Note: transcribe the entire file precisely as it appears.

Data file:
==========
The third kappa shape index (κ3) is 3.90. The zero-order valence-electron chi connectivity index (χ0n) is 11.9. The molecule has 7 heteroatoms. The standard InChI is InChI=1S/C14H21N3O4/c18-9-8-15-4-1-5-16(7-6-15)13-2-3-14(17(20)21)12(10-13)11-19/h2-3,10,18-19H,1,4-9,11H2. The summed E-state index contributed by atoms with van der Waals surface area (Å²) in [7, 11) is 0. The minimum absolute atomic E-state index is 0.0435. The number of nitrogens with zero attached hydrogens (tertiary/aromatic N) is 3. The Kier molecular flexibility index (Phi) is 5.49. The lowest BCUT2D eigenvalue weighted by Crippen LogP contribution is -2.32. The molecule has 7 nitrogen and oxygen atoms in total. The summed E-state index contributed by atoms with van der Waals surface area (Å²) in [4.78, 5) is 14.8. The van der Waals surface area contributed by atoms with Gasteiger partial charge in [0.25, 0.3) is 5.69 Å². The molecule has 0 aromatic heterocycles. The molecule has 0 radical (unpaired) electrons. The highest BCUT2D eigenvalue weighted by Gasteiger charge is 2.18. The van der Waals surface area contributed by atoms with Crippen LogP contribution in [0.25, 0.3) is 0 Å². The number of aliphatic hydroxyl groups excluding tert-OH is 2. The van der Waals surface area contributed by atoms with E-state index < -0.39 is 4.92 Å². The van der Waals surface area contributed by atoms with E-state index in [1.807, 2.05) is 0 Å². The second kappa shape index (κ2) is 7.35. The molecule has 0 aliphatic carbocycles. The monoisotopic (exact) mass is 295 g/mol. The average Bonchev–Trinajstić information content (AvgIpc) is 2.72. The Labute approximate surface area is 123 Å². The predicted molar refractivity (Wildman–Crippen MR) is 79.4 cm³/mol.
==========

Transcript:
The third kappa shape index (κ3) is 3.90. The zero-order valence-electron chi connectivity index (χ0n) is 11.9. The molecule has 7 heteroatoms. The standard InChI is InChI=1S/C14H21N3O4/c18-9-8-15-4-1-5-16(7-6-15)13-2-3-14(17(20)21)12(10-13)11-19/h2-3,10,18-19H,1,4-9,11H2. The summed E-state index contributed by atoms with van der Waals surface area (Å²) in [7, 11) is 0. The minimum absolute atomic E-state index is 0.0435. The number of nitrogens with zero attached hydrogens (tertiary/aromatic N) is 3. The Kier molecular flexibility index (Phi) is 5.49. The lowest BCUT2D eigenvalue weighted by Crippen LogP contribution is -2.32. The molecule has 7 nitrogen and oxygen atoms in total. The summed E-state index contributed by atoms with van der Waals surface area (Å²) in [4.78, 5) is 14.8. The van der Waals surface area contributed by atoms with Gasteiger partial charge in [0.25, 0.3) is 5.69 Å². The molecule has 0 aromatic heterocycles. The molecule has 0 radical (unpaired) electrons. The highest BCUT2D eigenvalue weighted by Gasteiger charge is 2.18. The van der Waals surface area contributed by atoms with Crippen LogP contribution in [0.25, 0.3) is 0 Å². The number of aliphatic hydroxyl groups excluding tert-OH is 2. The van der Waals surface area contributed by atoms with E-state index < -0.39 is 4.92 Å². The van der Waals surface area contributed by atoms with E-state index in [1.807, 2.05) is 0 Å². The second kappa shape index (κ2) is 7.35. The molecule has 0 aliphatic carbocycles. The monoisotopic (exact) mass is 295 g/mol. The average Bonchev–Trinajstić information content (AvgIpc) is 2.72. The Labute approximate surface area is 123 Å². The predicted molar refractivity (Wildman–Crippen MR) is 79.4 cm³/mol.